But here's the problem: remember how I mentioned Mick Jones as a storyteller? Yeah, this album is actually trying to have something of a narrative, almost with the structure of a children's story being told by an old hippie who just took another handful of mushrooms: a baby with a giant head is born but during birth the queen mother dies, the giant baby grows so large to the point where when an avalanche threatens the city the baby eats it - and the universe - and then dies in the process, where then the followers chop off the head and live inside it for all eternity. And obvious comparisons to Zardoz or that Rick & Morty episode riffing on Zardoz aside, dig even a little bit deeper and you see some of Wayne Coyne's traditional thematic beats rising to the surface yet again through some pretty basic poetry: the inevitability of death, the destructive force of creativity, the quasi-Messianic subtext of the creative savior figure that will never be fully understood but instead ostracized before being revered, and the wondrous power of human spirit to bring forth new life - if you're a Flaming Lips fan, you've seen these beats hit before... and in a strange sense, that's probably my biggest hangup with King's Mouth. I brought up momentum and a lack of concern with urgency earlier in the review, which tends to best work if the artists are exploring new or uncharted territory, either sonically or thematically - but when you realize that The Flaming Lips aren't really doing much of either this time around, a likable beat but an increasingly familiar one, outside of the thin storybook structure it kills some of the already flimsy dramatic stakes. Hell, just how Mick Jones ends the album with a flat, "And that is the end of our story - bye", you get the feeling this project is more of a dalliance to reset expectations than open up new thrills or explore new ideas... which when so many of the songs feel kind of diffuse and unconcerned with straightforward delivery, makes it a little hard to care that much.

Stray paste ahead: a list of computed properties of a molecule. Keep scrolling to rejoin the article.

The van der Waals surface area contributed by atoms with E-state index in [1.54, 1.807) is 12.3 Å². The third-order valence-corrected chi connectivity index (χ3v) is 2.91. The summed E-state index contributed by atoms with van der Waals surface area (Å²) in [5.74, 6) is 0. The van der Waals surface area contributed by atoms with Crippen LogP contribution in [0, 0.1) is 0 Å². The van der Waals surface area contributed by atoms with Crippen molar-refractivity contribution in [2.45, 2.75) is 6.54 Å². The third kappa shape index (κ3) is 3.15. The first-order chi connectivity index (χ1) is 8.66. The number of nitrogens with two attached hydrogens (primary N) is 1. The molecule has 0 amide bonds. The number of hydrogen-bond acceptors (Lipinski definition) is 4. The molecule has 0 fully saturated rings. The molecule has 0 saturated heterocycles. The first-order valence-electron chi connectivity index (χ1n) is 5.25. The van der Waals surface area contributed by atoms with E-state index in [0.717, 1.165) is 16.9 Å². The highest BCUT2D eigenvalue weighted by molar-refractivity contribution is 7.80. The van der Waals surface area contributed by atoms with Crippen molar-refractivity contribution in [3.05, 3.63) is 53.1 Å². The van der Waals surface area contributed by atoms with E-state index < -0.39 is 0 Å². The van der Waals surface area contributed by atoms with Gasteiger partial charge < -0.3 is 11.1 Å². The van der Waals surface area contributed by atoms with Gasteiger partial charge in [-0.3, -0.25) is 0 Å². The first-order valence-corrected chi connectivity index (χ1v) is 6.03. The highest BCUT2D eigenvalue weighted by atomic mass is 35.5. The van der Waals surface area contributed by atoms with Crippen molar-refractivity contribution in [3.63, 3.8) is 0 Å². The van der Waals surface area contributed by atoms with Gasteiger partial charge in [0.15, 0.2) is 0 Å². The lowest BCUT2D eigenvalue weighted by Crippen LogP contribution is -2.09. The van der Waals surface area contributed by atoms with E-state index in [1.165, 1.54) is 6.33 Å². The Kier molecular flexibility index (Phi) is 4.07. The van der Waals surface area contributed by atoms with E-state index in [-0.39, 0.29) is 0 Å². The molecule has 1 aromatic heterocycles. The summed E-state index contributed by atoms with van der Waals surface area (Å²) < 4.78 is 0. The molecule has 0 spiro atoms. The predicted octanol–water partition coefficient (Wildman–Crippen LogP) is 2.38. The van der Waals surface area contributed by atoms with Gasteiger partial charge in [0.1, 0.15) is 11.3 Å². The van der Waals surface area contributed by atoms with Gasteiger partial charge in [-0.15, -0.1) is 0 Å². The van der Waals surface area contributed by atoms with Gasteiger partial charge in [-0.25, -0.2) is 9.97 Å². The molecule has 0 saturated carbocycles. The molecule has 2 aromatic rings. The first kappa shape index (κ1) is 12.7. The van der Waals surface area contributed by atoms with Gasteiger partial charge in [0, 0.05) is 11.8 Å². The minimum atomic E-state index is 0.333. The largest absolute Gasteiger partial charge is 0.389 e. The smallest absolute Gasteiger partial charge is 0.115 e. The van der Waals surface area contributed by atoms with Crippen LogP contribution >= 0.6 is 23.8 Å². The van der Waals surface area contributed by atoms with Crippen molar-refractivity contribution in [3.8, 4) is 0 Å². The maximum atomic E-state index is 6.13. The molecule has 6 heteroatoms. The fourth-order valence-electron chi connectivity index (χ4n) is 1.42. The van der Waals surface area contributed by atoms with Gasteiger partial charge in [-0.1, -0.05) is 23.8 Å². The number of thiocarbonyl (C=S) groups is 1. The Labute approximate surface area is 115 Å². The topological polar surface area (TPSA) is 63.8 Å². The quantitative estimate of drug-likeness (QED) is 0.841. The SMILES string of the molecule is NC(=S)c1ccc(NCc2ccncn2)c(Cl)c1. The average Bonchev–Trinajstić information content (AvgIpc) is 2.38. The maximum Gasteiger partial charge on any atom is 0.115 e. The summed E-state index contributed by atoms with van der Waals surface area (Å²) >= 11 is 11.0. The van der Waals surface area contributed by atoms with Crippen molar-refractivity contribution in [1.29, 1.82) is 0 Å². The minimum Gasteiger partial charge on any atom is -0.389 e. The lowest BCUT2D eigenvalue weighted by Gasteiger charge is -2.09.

And yet at this point... look, I've been a long-suffering Flaming Lips fan for a while, I'm not surprised that this project has the feel of having nothing left to prove - you could argue that was true as early as At War With The Mystics over a decade ago. But that also makes it hard to recommend this beyond an exercise in slightly better production and a quirky little narrative - I've seen critics describe this as feeling like more of an inessential side project, but consider The Flaming Lips have made side ventures like The Flaming Lips and Heady Fwends and then wonder if you should expect more - and then realize the band couldn't care less one way or the other. Whatever, for me it's a very solid 6/10, generally enjoyable but pretty disposable - definitely an improvement and worth a listen or two, but don't be surprised if this fades pretty fast for whatever gallivanting the band will do next.